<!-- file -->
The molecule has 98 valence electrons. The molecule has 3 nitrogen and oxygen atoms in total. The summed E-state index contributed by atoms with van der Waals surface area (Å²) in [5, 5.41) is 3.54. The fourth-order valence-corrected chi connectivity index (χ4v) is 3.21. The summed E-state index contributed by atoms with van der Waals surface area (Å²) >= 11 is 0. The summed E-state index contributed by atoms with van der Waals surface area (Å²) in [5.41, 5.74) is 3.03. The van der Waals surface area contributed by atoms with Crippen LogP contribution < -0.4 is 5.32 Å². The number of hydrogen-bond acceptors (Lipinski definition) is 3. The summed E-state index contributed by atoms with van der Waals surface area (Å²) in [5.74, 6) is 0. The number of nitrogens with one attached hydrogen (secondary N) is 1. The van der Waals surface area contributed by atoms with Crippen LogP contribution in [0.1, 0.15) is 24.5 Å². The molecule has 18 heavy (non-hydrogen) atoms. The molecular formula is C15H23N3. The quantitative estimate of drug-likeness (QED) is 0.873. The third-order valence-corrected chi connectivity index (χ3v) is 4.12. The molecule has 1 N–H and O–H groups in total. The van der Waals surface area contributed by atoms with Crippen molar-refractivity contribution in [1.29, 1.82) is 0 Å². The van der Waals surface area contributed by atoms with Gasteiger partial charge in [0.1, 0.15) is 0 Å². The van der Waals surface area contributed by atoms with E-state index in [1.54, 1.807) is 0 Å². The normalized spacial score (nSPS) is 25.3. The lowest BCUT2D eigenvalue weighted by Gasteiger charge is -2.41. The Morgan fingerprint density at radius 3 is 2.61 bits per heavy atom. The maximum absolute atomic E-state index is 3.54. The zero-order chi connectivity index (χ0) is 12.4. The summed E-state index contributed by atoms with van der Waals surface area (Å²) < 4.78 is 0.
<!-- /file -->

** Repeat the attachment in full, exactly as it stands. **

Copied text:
The molecule has 98 valence electrons. The molecule has 3 nitrogen and oxygen atoms in total. The summed E-state index contributed by atoms with van der Waals surface area (Å²) in [5, 5.41) is 3.54. The fourth-order valence-corrected chi connectivity index (χ4v) is 3.21. The summed E-state index contributed by atoms with van der Waals surface area (Å²) >= 11 is 0. The summed E-state index contributed by atoms with van der Waals surface area (Å²) in [5.41, 5.74) is 3.03. The van der Waals surface area contributed by atoms with Crippen LogP contribution < -0.4 is 5.32 Å². The number of hydrogen-bond acceptors (Lipinski definition) is 3. The summed E-state index contributed by atoms with van der Waals surface area (Å²) in [5.74, 6) is 0. The number of nitrogens with one attached hydrogen (secondary N) is 1. The van der Waals surface area contributed by atoms with Crippen LogP contribution in [0.1, 0.15) is 24.5 Å². The molecule has 18 heavy (non-hydrogen) atoms. The molecular formula is C15H23N3. The quantitative estimate of drug-likeness (QED) is 0.873. The third-order valence-corrected chi connectivity index (χ3v) is 4.12. The molecule has 1 N–H and O–H groups in total. The van der Waals surface area contributed by atoms with Crippen molar-refractivity contribution in [1.29, 1.82) is 0 Å². The van der Waals surface area contributed by atoms with Gasteiger partial charge in [0.1, 0.15) is 0 Å². The van der Waals surface area contributed by atoms with E-state index in [1.54, 1.807) is 0 Å². The normalized spacial score (nSPS) is 25.3. The lowest BCUT2D eigenvalue weighted by Gasteiger charge is -2.41. The Morgan fingerprint density at radius 3 is 2.61 bits per heavy atom. The maximum absolute atomic E-state index is 3.54. The zero-order chi connectivity index (χ0) is 12.4. The summed E-state index contributed by atoms with van der Waals surface area (Å²) < 4.78 is 0.